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Pair of All-Americans for Duke fencing

Without the luster of a perennial powerhouse such as Notre Dame, the winner of six national team titles, or the luxury of a recruiting program complete with athletic scholarships, the Duke fencing squad, particularly the women's squad, showed that it is a rising power over the weekend at the NCAA Championships held at Brandeis University in Waltham, Mass.

 The two female fencers who partook in the competition--Anne Kercsmar and Ibtihaj Muhammad--who went to the competition earned All-America status after placing in the top-10 in the nation. The pair of freshmen combined for 28 victories, leading the Blue Devils to a 12th place finish.

 "This says a lot [about our program]," head coach Alex Beguinet said. "This was the first time we sent two women, and both finished All-Americans. It will help us to bring stronger fencers to Duke." After the first rounds, which took place Thursday, Kercsmar was in third place in the epee and never looked back.

 In the medal bouts, Kercsmar first faced No. 1 Anna Garina of Wayne State. The score oscillated between the two until Kercsmar stopped to attack, and Garina stopped her twice to take the 15-12 victory. "Anne was mostly on the offensive, and we had taught her mostly the defensive," Beguinet said. "She did very well though."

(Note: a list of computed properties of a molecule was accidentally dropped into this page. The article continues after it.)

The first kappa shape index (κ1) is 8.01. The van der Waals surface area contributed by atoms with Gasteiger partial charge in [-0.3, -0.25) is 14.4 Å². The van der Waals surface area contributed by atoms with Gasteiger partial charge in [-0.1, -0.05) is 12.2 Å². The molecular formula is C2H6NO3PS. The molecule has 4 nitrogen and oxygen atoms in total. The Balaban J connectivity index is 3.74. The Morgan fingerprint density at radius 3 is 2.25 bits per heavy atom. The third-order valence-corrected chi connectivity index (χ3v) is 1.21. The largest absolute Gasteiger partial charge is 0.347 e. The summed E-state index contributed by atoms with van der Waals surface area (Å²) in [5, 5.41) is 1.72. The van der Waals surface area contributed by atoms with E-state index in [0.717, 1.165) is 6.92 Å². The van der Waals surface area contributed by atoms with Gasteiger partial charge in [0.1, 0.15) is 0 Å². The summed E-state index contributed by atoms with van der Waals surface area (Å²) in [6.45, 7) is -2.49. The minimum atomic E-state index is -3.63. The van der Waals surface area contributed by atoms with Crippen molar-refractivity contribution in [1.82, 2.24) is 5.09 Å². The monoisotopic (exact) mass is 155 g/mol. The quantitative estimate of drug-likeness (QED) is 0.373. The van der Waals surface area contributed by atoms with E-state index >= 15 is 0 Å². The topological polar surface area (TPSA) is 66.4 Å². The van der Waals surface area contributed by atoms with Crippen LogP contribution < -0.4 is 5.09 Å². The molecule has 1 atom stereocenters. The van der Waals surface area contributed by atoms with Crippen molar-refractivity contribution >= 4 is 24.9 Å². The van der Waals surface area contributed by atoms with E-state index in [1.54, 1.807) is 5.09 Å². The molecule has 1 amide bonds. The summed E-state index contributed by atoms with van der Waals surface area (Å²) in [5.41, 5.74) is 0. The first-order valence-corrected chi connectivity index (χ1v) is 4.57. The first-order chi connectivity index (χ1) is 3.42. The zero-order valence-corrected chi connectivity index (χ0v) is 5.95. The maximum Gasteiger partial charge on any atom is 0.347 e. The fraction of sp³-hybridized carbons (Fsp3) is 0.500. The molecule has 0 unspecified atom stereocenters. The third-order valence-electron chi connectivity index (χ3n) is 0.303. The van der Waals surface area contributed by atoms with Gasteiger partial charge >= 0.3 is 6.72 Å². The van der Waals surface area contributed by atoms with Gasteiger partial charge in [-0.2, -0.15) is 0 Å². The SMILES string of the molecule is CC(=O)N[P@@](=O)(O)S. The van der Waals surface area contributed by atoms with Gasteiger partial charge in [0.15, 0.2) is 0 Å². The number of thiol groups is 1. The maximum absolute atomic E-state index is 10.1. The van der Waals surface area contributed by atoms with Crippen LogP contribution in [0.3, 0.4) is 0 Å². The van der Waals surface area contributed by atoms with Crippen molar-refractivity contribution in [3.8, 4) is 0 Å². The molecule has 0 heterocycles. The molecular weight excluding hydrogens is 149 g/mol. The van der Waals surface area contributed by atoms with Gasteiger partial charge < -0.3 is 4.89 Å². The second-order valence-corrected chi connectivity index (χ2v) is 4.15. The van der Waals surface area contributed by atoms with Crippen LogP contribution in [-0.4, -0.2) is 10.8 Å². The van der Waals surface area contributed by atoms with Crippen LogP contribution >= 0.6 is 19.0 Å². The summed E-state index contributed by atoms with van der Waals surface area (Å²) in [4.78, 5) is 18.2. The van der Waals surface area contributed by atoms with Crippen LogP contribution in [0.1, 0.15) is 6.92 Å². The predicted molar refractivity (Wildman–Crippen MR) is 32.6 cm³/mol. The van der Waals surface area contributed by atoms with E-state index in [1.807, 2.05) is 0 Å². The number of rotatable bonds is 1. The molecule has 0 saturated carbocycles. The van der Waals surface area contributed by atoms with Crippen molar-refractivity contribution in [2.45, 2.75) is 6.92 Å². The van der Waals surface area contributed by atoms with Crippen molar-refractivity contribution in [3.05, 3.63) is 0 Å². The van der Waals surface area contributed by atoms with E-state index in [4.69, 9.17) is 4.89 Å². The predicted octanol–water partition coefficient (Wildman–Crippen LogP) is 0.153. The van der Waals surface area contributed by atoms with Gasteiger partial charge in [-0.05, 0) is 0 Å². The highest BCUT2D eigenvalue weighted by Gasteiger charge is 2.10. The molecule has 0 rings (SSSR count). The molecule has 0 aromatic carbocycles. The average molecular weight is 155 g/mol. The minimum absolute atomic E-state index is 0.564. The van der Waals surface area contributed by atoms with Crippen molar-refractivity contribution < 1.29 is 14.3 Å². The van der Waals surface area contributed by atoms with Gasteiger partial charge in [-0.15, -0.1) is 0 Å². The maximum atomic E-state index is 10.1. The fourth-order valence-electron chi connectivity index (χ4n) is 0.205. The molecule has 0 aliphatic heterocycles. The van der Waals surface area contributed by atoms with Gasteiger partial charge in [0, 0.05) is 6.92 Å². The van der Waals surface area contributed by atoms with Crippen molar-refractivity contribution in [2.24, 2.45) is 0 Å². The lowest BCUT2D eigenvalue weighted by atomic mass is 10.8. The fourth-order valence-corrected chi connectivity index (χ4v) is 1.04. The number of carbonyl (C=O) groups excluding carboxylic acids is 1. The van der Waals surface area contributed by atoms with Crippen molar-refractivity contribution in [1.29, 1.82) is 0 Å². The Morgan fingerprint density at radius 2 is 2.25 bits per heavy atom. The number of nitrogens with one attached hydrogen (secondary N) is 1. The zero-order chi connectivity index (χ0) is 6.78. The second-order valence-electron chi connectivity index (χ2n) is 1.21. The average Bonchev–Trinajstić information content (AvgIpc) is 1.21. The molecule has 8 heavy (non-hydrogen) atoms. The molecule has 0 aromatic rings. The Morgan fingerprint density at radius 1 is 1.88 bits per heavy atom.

In the bronze medal bout, Kercsmar was again the underdog, but she was able to defeat Meghan Phair of Cornell 15-7. Garina went on to defeat 2002 champion Kerry Walton of Notre Dame for this year's title. Muhammad fought to a ninth place finish in the saber with 13 wins to earn her All-America distinction.

 On the men's side, freshman Benjamin Hendricks and junior Nathan Bragg, fencing foil and epee, respectively, represented the Blue Devils over the weekend. Hendricks placed 15th and Hendricks 18th at the conclusion of Sunday's final bouts.

 However, Beguinet said, these finishes were slightly disappointing "I was expecting a lot more from them," Beguinet said. "Both did very well in the season. Nathan was fine, but the second day he didn't compete very well, and got down on himself. It was like a chain reaction."

 Hendricks, who had been seeded No. 1 at regionals, totaled 10 wins on the weekend.

 "Benjamin lost some bouts because people beat him, but he lost three or four because he didn't fence well," Beguinet said. "He did a very good job overall, [though I] thought they would both be in the top 10."

 In team results, Ohio State won the championship ending Notre Dame's two-year winning streak. The title was the first ever for the Buckeyes who recorded 97 wins in both men's and women's competition. Penn State placed second overall after sliding past Notre Dame on the final day of competition. The Nittany Lions, showing incredible consistency, have finished in the top two every year since 1990.

 Despite not being in contention for a high team finish, Beguinet was pleased with the Blue Devils' showing in the meet.  

 "[Sending] four people to nationals was a good thing for Duke," Beguinet said.

 With the conclusion of the season, the Blue Devils are on a hiatus until team practice begins again in the fall.  

 "Every competition we can learn something is a great deal," Beguinet said. "Everybody learned something [and] we ended the season on a very good note."

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